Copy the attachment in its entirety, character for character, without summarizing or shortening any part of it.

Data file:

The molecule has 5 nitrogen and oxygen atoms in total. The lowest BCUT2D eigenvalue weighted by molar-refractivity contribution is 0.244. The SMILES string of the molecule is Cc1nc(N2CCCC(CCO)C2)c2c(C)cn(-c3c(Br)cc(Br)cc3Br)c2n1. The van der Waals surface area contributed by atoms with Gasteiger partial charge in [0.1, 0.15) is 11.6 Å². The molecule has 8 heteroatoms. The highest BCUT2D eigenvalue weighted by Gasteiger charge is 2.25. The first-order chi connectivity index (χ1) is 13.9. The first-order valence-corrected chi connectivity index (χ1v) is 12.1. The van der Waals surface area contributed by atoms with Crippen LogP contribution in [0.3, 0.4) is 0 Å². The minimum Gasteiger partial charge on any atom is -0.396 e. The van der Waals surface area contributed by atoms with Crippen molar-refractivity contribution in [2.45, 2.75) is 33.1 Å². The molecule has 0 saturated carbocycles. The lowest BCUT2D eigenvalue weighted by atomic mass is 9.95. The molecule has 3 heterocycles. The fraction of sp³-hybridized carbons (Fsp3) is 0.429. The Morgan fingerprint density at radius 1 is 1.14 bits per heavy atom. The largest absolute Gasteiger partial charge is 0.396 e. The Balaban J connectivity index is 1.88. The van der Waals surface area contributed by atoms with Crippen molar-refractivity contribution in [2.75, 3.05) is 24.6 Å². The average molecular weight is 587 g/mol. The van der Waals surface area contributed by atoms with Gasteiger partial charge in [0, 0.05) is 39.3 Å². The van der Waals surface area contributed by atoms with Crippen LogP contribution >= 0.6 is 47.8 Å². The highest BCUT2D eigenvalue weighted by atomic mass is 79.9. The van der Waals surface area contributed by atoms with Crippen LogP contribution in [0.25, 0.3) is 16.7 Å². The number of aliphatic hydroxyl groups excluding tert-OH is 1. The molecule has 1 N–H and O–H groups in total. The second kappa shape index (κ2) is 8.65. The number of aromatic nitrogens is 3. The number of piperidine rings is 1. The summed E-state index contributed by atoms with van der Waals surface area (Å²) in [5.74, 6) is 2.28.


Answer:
The molecule has 5 nitrogen and oxygen atoms in total. The lowest BCUT2D eigenvalue weighted by molar-refractivity contribution is 0.244. The SMILES string of the molecule is Cc1nc(N2CCCC(CCO)C2)c2c(C)cn(-c3c(Br)cc(Br)cc3Br)c2n1. The van der Waals surface area contributed by atoms with Gasteiger partial charge in [0.1, 0.15) is 11.6 Å². The molecule has 8 heteroatoms. The highest BCUT2D eigenvalue weighted by Gasteiger charge is 2.25. The first-order chi connectivity index (χ1) is 13.9. The first-order valence-corrected chi connectivity index (χ1v) is 12.1. The van der Waals surface area contributed by atoms with Crippen LogP contribution in [0.3, 0.4) is 0 Å². The minimum Gasteiger partial charge on any atom is -0.396 e. The van der Waals surface area contributed by atoms with Crippen molar-refractivity contribution in [2.45, 2.75) is 33.1 Å². The molecule has 0 saturated carbocycles. The lowest BCUT2D eigenvalue weighted by atomic mass is 9.95. The molecule has 3 heterocycles. The fraction of sp³-hybridized carbons (Fsp3) is 0.429. The Morgan fingerprint density at radius 1 is 1.14 bits per heavy atom. The largest absolute Gasteiger partial charge is 0.396 e. The Balaban J connectivity index is 1.88. The van der Waals surface area contributed by atoms with Crippen molar-refractivity contribution in [2.75, 3.05) is 24.6 Å². The average molecular weight is 587 g/mol. The van der Waals surface area contributed by atoms with Gasteiger partial charge in [0, 0.05) is 39.3 Å². The van der Waals surface area contributed by atoms with Crippen LogP contribution >= 0.6 is 47.8 Å². The highest BCUT2D eigenvalue weighted by atomic mass is 79.9. The van der Waals surface area contributed by atoms with Crippen LogP contribution in [0.25, 0.3) is 16.7 Å². The number of aliphatic hydroxyl groups excluding tert-OH is 1. The molecule has 1 N–H and O–H groups in total. The second kappa shape index (κ2) is 8.65. The number of aromatic nitrogens is 3. The number of piperidine rings is 1. The summed E-state index contributed by atoms with van der Waals surface area (Å²) in [5.74, 6) is 2.28.